In the mid 70s, Eleanor and Jack bought property in Grand County and their ski trips became less nomadic. The family settled in as Lake Granby regulars with Eleanor cooking and baking on a wood-fired stove in their cabin. Eleanor’s legendary dinner rolls, baked from her mother’s potato water recipe, were baked in the regular oven, but biscuits survived the transition back to their wood stove roots. Both were eagerly consumed by anyone lucky enough to be seated around her table or tables. Eleanor welcomed family, friends and assorted hangers on with grace.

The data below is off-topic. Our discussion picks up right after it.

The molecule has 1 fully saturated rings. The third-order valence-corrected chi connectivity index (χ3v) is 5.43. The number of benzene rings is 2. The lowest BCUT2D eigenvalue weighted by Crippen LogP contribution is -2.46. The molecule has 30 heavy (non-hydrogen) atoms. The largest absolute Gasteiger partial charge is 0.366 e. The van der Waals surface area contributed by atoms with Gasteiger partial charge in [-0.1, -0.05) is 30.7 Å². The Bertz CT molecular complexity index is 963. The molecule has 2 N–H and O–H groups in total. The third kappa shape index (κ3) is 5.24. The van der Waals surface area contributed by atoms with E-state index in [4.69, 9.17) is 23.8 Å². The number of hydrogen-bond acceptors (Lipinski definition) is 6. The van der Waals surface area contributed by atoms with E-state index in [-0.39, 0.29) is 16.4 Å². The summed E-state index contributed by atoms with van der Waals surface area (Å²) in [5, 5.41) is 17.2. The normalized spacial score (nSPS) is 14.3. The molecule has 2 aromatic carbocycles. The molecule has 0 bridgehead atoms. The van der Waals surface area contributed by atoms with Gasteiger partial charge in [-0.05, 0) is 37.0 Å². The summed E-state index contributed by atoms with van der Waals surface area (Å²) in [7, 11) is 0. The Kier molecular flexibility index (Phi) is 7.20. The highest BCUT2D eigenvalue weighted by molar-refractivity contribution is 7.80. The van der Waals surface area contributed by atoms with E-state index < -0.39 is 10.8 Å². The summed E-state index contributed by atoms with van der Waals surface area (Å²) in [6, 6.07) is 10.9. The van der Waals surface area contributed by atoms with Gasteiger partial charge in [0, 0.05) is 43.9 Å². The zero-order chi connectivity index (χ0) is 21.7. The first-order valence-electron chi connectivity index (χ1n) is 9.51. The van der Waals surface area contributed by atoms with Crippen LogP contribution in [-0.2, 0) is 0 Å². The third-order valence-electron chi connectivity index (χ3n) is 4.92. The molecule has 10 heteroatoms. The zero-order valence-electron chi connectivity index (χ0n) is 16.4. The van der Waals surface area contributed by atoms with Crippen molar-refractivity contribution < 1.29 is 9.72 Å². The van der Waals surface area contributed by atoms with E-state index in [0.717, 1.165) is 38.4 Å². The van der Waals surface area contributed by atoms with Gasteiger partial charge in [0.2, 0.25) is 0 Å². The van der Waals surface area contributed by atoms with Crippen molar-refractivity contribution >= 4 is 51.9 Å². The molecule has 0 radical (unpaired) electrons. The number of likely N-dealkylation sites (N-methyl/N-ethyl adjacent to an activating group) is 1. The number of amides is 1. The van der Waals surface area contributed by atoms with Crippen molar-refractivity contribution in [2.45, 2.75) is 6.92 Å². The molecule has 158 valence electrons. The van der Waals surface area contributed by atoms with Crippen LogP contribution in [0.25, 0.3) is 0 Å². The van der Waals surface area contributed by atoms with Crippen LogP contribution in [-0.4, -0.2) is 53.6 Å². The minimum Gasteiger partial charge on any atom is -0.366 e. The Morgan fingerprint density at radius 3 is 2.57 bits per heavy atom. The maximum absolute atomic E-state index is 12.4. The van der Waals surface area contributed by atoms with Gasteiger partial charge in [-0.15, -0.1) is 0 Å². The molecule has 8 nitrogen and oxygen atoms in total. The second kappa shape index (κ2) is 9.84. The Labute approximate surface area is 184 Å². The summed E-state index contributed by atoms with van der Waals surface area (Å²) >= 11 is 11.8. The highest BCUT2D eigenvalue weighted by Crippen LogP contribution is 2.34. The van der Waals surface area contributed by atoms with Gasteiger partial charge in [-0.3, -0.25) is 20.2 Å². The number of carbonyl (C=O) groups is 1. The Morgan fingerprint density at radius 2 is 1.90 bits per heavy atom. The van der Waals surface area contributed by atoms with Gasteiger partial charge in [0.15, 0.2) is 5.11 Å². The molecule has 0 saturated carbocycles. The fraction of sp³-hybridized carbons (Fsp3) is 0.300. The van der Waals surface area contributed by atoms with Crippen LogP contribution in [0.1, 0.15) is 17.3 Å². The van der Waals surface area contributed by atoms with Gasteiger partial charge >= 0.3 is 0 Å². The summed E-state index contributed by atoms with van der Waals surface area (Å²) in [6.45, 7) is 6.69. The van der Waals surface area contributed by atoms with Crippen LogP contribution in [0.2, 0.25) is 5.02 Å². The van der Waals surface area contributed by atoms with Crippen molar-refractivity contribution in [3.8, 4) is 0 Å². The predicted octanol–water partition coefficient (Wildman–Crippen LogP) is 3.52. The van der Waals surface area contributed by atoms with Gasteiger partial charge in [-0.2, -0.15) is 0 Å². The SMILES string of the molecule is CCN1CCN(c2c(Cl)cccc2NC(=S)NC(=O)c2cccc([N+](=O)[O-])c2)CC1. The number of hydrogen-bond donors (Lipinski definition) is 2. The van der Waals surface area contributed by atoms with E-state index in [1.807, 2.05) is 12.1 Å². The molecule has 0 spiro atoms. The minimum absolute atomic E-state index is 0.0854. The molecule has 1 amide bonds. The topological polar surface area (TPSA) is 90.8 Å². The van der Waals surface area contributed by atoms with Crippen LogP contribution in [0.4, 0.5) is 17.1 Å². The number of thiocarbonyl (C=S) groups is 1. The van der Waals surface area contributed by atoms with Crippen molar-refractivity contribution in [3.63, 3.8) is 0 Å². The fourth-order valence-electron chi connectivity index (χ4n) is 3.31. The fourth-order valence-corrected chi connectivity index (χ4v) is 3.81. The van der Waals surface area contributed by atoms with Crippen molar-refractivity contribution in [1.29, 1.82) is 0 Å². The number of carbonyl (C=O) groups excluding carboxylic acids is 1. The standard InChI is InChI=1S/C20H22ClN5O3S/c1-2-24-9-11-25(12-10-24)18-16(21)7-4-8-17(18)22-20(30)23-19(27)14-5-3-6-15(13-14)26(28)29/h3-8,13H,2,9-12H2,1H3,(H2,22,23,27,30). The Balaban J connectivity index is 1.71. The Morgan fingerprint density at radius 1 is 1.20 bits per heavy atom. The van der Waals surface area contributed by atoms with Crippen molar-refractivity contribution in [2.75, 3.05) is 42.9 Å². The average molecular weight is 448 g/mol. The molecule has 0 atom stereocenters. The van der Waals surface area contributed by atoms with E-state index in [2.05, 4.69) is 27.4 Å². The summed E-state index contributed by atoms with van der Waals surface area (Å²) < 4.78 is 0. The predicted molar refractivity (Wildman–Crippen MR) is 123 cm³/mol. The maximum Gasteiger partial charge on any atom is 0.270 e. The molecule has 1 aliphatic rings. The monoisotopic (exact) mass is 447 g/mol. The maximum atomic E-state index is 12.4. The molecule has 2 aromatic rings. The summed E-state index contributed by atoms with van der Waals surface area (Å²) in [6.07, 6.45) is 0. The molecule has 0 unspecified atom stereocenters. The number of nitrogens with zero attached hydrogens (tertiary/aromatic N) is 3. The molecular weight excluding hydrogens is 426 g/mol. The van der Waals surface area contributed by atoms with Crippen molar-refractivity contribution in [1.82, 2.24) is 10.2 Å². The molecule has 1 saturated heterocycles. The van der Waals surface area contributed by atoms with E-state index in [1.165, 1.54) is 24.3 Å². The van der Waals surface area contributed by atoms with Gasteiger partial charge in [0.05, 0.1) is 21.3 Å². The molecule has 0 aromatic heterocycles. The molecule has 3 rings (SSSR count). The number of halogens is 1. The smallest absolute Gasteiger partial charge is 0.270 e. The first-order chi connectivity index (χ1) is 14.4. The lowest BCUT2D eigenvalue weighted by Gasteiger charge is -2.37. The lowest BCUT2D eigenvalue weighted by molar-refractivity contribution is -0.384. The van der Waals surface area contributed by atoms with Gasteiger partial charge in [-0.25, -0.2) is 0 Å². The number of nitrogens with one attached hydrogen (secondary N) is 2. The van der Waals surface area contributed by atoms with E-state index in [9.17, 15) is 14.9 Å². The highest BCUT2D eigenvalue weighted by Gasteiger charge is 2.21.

Eleanor celebrated her role as a homemaker. She was always a great cook and baker. Her fried chicken and potato salad were boating staples, often served with a sprinkling of sand to her great dismay. Home baked cookies and cakes were also camping treats, just as they were standards in the children’s lunches. The family can never talk about baking without mention of Eleanor’s cherry pies. Two small trees in the back yard yielded a harvest that provided family and friends with a pie a day at peak season. On an off day, Eleanor might substitute a cobbler. The pies were legendary, the cobblers delicious and the Pepler family extraordinarily spoiled by her talent. Eleanor also had a very green thumb. A castoff schefflera plant left when Frank moved to San Francisco in 1978, filled most of the family room by the 2000s. Being seated on the “jungle side” of the table adjacent to, or in the canopy of, the plant became a favored seat for those wanting a place to take a rest from the bustle. The Christmas cactus that Eleanor cherished as a cutting from her mother’s plant blooms today. Eleanor could also make anything out of anything on her sewing machine. Ellie’s and Linda’s matching coats for the 1950 season were cut and sewn from Jack’s Navy blues. Frank proudly wore a “big bad wolf” costume to the Saint Rose Halloween parade that Eleanor had pieced together from cotton shag rugs that had earlier graced the family’s living room. Eleanor and the children all wore her work in the 50s and 60s. She also created bridesmaid dresses for the many Saint Rose weddings of girls from the Saint Rose of Lima Girl Scout troupe that Ellie and Linda were in and Eleanor had the chance to lead. Amy and Carrie often wore coordinated outfits she made for those occasions as well. Eleanor was active in the Girl Scout troupe for years, and the friendships she, Ellie and Linda and the family developed there continue today. At every one of the “Girl Scout weddings,” Eleanor and Jack cut an elegant rug. Eleanor was a beautiful dance partner for Jack, and they continued their love of dancing on cruises and at other events late into their lives.